But I’m starting to shake off that horrid mentality because it’s stupid. I’m slowly realising, and accepting that while Beginnings do hold potential, it is the actions and the drive in the “in-between” stages that allow this potential to blossom. This applies to friendships as well – a spark, in the Beginning, can only kindle a fire, but it cannot sustain its flame for too long. 

(Also, Anne Frank didn’t start her diary on 1 January, and it became a big hit anyway. Why start something when that very day when everyone’s trying their best to start something as well? That’s like so basic. Kind of like queuing up for llao llao during the frozen yogurt craze.)

Two (Three?) reasons I wanted to begin my daily musings on the 13th of March. The first may sound dumb but – I have to be honest – everything beyond this point of time has muddled together into a blur. Fibres of thoughts have entangled together and it is simply hopeless trying to detach them from each other, so I’ll let go. 

Secondly, it’s the birthday of an important friend. We’ve had our trials and tribulations; stable beginnings, rocky middles, but I’m thankful that our flame is still going strong. You remind me of what it means to truly have a “low-maintenance” friendship, and your struggles allows me to question what is truly worth letting go. 

Low Maintenance isn’t long stretches of silence with the expectation that the magic of the friendship has been protected from the forces of Change. Low Maintenance is an accumulation of small efforts, so small that it doesn’t even feel like an effort at it. It fits seamlessly into your daily routines, flows easily into your system like air rushing into your lungs and water trickling down your throat. The moment when you become conscious of your breathing, it gets difficult, somehow to breathe. Likewise, the moment you are conscious that the friendship is becoming an obligation, and there is a subtle friction between you and your friend, that’s the moment you should be aware that your friendship is far from the “low-maintenance” that you yearn for.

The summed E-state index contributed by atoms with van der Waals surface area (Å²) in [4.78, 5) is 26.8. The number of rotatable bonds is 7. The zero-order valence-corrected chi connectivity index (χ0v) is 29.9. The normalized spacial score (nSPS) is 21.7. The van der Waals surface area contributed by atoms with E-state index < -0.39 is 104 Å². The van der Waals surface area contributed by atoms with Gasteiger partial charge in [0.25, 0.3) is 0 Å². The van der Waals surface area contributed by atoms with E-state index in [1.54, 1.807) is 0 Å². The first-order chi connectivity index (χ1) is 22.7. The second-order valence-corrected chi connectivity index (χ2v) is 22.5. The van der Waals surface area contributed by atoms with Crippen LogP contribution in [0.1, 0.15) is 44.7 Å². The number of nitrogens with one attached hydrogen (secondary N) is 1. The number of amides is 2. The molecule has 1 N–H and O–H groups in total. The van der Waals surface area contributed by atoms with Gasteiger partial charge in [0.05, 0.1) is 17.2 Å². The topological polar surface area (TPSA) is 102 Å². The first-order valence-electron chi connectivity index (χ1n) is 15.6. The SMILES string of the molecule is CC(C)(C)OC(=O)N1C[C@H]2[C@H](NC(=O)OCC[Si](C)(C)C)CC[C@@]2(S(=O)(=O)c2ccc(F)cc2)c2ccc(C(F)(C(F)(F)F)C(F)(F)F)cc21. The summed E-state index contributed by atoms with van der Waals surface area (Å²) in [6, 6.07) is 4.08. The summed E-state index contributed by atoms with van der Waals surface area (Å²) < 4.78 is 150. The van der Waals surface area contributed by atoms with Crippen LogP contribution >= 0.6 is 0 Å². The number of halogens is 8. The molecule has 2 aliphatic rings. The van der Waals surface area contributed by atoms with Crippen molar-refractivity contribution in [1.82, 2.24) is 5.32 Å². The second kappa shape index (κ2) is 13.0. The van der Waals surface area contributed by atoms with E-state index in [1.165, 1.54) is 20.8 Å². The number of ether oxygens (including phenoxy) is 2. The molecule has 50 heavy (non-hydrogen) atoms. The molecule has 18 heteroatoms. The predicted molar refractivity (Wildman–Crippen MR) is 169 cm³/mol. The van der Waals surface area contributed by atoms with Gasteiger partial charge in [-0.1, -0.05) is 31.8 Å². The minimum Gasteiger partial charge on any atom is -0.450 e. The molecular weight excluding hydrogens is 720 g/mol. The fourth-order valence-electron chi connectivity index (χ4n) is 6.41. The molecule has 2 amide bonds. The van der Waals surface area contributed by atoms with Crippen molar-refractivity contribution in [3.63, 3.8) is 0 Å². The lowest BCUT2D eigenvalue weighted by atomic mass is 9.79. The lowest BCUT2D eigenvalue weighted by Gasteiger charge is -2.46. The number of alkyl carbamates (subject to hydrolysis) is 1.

Be clear about what are excuses, what are priorities, and what are essential to your life. And sometimes, it might be hard to acknowledge, but understand that people place different values on top of their lists, and you have to forgive them. After all, it’s their life. It’s their loss. 

Stay constant like the river in the currents of change. Keep going forward. Let go, let go, let go. Surrender to the crests and waves of the ocean. It takes you where it might, and you let it. Sometimes this is better than putting up futile fights – choose your battles and conserve your energy for things worth fighting for. 

Five glass balls. We all have them, but we can’t possess all of them. At one point of time, it will become too heavy to hold in the capacity of your hands. Love, Friendship, Family, Career, Health. Which one would you willingly let go?

Lastly, 13 March is a day where I came to the revelation that the Universe sometimes throws you a curveball, without rhyme or reason. As much as you try to rationalise it, you simply can’t. The impact of the curveball may bring about intense pain and suffering, and you may feel like The Boy Who Cried Wolf; but take it all in stride. 

Bad days all have 24 hours. When you wake up the next day, take pride in the fact that you’ve survived all your worst days so far. 

Sometimes I hear the things that are coming out from my mouth, and I go ‘Oh my god, can you believe what you’re saying?’ Most of them are ridiculous, on hindsight, like the time when I complained about not being diagnosed with anything after all the pain I’ve endured and all the time I’ve spent waiting in the hospital. Then it struck me: God, please get a grip. It’s a blessing that there’s nothing wrong with you. It’s like you’re obsessed with a bad ending or anything. 

Today I learnt that not everything needs a full stop. Not every question mark is followed by an answer. And that’s okay. The rules of English do not apply to the rules of Life, and the secrets of the Universe, and the mysteries in You. 

“So many big questions, so small brain.” I’ve read this somewhere, and I laughed at that time, but it makes so much sense looking back, in all its simple, unrefined glory. Give your brain a break and stop wrestling with questions that don’t necessarily need an answer. 

All in all (Yes, Jean, a wonderful, eloquent, totally-not-contrived way to conclude this musing), beginnings and conclusions are overrated. Focus and enjoy the process, because there is something to be learnt in the good and the bad. Choose what you want to fill yourself with – but do yourself a favour, and don’t pick any of the following: Friends that treat you like a task to be ticked off, Unnecessary worrying and resentment, Big Questions that are better left a mystery so that there is still some wonder left in the world to live for. 

Song of the day: Bye // Cheeze 

Quote of the day: “So many big questions, so small brain.” // The Memory of Light – Francisco X. Stork

Art of the day: Ruby Sparks // Screenplay by Zoe Kazan